Illinois Basketball: Illini Big Ten Success Will Require More Than Hot Shooting

Erik SchultzCorrespondent IJanuary 16, 2011

Demetri McCamey and Illinois have shot 47.9 percent as a team this season, second in the Big Ten to Ohio State
Demetri McCamey and Illinois have shot 47.9 percent as a team this season, second in the Big Ten to Ohio StateJoe Robbins/Getty Images

The Illinois Fighting Illini and head coach Bruce Weber are being reminded of the law of averages the hard way. 

Illinois lost 76-66 to Wisconsin, in Madison on Saturday.  The result is far from surprising, considering how difficult it is for any Big Ten team to win at the Kohl Center. 

The unsettling number for Weber’s team: 30.2 percent.  That was Illinois’ field goal percentage for the game.  Just two weeks ago, against the very same Wisconsin team, the Illini shot an impressive 56 percent in a 69-61 win.  That game, however, was in Champaign, with the Orange Krush behind them.

The disparity between those two games against the Badgers may be a telling sign of the reality that this Illinois team faces—that their extraordinary shooting during the first two months of the season is unlikely to continue through the next two months of Big Ten play.

One game prior to the first meeting with Wisconsin, Illinois had an even better shooting performance against Iowa, in Iowa City.  They shot 67 percent (32-for-48) from the floor, and 13-of-18 from three in a 10-point win over the Hawkeyes.  It was certainly a great start to Big Ten play for the Illini, but one that would be tough to match going forward in conference play.

Just two games later, however, that shooting mark would be topped.  In a home game against Northwestern, the Illini shot an incredible 70.5 percent (31-for-44) in a 25-point blowout of the Wildcats.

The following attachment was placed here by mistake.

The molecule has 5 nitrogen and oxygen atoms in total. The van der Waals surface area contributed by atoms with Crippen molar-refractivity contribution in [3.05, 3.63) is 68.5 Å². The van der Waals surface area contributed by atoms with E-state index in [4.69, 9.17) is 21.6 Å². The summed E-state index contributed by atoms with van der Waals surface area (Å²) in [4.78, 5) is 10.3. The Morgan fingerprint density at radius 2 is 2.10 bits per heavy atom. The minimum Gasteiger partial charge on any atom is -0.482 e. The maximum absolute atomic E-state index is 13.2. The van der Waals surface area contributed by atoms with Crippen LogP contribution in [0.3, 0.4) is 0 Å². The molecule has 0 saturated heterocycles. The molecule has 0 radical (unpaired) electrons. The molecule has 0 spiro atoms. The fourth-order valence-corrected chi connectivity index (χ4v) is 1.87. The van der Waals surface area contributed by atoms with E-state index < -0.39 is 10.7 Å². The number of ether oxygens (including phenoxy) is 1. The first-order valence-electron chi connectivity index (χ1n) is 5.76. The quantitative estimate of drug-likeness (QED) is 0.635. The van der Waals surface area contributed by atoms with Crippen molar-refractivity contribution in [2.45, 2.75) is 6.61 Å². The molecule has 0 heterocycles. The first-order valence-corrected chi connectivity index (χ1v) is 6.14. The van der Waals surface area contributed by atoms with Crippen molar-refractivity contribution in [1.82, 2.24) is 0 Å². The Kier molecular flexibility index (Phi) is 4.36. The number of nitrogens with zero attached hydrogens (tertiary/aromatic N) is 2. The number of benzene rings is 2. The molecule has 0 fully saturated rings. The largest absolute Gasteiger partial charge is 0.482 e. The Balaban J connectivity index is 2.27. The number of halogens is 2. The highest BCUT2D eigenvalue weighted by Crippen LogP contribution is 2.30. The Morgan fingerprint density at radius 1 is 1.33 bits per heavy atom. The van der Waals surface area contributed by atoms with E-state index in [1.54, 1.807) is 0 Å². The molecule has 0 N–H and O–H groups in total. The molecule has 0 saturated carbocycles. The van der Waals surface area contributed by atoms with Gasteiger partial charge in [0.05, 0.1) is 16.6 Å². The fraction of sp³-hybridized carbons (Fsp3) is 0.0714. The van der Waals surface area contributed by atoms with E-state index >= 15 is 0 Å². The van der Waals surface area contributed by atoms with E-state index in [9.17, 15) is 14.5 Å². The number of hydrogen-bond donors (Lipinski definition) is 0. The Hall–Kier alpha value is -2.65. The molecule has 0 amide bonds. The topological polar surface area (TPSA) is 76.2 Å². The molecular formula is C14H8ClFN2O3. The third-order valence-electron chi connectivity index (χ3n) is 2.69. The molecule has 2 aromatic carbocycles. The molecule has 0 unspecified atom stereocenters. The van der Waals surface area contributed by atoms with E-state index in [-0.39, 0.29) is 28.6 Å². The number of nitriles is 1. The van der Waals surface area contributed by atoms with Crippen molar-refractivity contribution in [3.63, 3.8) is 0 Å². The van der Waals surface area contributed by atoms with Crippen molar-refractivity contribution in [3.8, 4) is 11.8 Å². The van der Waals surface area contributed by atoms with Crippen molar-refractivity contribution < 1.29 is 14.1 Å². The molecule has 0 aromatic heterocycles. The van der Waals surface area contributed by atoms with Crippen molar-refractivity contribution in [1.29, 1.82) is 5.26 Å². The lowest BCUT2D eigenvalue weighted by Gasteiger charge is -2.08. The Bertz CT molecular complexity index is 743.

The shooting barrage against Northwestern capped off a remarkable three-game run for Illinois.  When combining that game with the Iowa and Wisconsin games, the Illini shot nearly 65 percent from the field.  Even more impressive, they shot nearly 64 percent on three-pointers (28-for-44).

The Illini could have beaten Ohio State three straight times with those numbers.  Needless to say, they were off to a fast 3-0 start in the Big Ten, and on the cusp of the Top 15 nationally.

Reality has set in this past week, in a big way.  The Illini shot 41 percent (19-for-46) in a two-point loss at Penn State on Tuesday night.  Not a horrendous percentage, but the Illini have yet to win a game this season where they’ve shot below 43 percent.  

Then came their shooting struggles on Saturday in Madison.

Illinois’ outstanding shooting numbers from the previous three games were practically cut in half between the last two games away from Assembly Hall.  They combined to shoot just over 35 percent, and just over 34 percent from three for the week’s two games.

Lucky for Weber’s bunch, they are returning home this week for two games at Assembly Hall, where they have shot the ball significantly better.  The Illini have shot nearly 53 percent overall in their nine home games this season, while shooting just 43 percent in their nine games away from Assembly Hall. 

This home-and-away disparity may be reduced a bit this week however, given the caliber of teams they will face.  Illinois’ two home games are against Michigan State and Ohio State, respectively.  Getting at least a split of these two games is crucial for the Illini, to avoid having to go back on the road in the midst of a four-game losing streak.

Looking a bit beyond this week, Illinois’ next two road games are winnable: Indiana, then Northwestern.  With a home game against Penn State in between those two, it may provide a chance for the Illini to develop some game-to-game consistency in their shooting. 

This stretch may also help Illinois build the physical and mental toughness needed to overcome less-than-stellar shooting performances, which will inevitably become more and more frequent as they get deep into Big Ten play.